The badge – it's the ultimate symbol of police authority. And former Chief Willie Lovett's decision to give badges to two civilians is raising questions among Savannahians.
"There's authority that goes with that badge," said Rolfe Glover, chairman of the Mayor's public safety task force. "Was that authority used? Did they try to, essentially, act as a police officer?"
Lovett's badge gifts came to light this week after an attorney for former Tybee police officer Stacy Talbert sent a letter to Tybee and to the city of Savannah claiming she'd been fired after pulling over Lovett's friend, car dealer Jay Kaminsky, and arresting him for driving under the influence.
Tybee denies that's why Talbert was fired.
A camera attached to Talbert's uniform during Kaminsky's arrest shows the car dealer flashing a Savannah-Chatham Metro Police badge right after being pulled over on suspicion of driving under the influence.
A WTOC reporter went to Lovett's home Monday to find out where Kaminsky got the badge. Lovett said the badge was marked "civilian advisor" and that he'd given it to Kaminsky for serving as Lovett's Jewish cultural advisor.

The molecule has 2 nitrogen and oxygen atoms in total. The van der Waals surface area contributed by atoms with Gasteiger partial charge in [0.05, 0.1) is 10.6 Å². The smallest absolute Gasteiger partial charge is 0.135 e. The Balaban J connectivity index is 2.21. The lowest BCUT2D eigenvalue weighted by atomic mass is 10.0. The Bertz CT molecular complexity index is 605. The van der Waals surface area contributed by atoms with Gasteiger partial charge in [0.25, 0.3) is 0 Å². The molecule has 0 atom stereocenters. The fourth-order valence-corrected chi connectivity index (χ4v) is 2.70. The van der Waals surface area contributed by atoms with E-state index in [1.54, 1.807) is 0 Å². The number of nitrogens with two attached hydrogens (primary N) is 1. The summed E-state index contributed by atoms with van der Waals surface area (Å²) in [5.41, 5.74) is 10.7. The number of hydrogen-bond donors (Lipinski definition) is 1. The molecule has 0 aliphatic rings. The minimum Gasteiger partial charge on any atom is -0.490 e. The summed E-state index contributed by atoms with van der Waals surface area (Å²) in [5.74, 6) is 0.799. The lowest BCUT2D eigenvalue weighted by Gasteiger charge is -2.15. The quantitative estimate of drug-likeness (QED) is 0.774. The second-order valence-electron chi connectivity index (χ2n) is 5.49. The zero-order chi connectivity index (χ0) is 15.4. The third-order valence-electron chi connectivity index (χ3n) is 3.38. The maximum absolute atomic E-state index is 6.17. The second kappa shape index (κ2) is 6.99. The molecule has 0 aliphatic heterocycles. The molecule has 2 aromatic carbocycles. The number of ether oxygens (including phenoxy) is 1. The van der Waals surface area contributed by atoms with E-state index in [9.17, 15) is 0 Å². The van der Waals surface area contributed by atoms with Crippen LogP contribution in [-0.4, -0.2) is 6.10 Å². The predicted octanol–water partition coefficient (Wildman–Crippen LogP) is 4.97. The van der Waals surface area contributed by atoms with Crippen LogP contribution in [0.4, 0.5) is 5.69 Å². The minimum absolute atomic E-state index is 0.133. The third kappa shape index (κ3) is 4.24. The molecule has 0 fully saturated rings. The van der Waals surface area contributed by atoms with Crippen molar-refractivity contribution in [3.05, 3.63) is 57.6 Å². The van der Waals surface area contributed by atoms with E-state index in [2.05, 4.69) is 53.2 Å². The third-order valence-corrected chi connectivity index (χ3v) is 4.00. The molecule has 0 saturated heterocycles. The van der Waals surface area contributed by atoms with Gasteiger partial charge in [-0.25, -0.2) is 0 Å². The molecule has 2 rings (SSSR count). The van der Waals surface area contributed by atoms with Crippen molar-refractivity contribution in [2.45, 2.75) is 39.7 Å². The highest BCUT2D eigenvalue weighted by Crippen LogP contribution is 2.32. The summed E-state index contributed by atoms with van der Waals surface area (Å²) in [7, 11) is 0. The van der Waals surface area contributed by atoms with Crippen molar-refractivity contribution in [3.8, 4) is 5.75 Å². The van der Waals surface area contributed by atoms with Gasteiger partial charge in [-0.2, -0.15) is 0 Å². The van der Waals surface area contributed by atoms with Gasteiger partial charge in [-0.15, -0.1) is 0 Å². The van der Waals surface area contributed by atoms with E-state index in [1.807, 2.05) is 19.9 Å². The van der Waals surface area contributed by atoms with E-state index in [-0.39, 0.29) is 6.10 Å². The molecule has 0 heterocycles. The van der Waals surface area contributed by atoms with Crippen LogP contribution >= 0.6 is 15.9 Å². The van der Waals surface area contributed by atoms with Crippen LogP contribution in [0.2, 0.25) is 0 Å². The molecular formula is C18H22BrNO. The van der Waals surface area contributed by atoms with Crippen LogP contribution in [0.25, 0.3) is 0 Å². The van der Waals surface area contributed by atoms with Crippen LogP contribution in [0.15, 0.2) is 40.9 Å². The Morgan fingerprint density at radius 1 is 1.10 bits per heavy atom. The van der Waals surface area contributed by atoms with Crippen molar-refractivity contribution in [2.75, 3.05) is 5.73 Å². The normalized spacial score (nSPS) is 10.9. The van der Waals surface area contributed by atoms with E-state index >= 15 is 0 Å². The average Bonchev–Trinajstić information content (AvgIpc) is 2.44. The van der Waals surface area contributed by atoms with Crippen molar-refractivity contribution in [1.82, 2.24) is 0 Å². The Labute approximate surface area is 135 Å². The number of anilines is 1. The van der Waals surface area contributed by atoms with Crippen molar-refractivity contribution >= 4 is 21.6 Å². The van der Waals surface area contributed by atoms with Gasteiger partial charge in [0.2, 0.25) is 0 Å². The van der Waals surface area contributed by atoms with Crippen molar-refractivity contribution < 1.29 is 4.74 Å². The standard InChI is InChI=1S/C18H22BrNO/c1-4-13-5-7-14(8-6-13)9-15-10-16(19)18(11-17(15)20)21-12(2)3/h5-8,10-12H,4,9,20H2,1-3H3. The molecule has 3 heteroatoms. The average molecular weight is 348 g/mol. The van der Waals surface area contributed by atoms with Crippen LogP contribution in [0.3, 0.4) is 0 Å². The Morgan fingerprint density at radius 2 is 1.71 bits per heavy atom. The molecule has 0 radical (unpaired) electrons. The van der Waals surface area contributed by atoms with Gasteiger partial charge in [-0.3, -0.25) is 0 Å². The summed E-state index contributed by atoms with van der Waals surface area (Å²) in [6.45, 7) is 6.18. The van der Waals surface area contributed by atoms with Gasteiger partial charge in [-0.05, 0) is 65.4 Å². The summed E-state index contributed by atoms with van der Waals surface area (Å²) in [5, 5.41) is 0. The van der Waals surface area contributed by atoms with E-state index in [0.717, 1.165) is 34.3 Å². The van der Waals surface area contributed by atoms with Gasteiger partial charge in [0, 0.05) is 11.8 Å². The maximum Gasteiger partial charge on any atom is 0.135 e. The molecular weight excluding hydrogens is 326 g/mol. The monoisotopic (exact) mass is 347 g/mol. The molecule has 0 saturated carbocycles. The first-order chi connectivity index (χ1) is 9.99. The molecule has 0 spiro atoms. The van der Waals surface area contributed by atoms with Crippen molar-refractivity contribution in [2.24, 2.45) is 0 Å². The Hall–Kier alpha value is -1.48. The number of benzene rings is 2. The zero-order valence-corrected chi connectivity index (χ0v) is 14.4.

Asked if he'd given out any other badges, Lovett said he had, to another car dealer, also for serving as his Jewish cultural advisor.
Glover said that in his years on the public safety task force, he never met Kaminsky.
Georgia has no law against law enforcement officers giving out badges to civilians.
But according to Ken Vance, Executive Director, Georgia Peace Officer Standards and Training Council, when civilians try to use that badge, say to get out of a traffic stop, they can be arrested.
"Really, what you're doing is you're impersonating a law enforcement officer," Vance said.
WTOC tried to get a look at those badges, but Kaminsky died last year, and his family said they didn't know he had a police badge. The car dealer who got the second badge was out of the country Monday.
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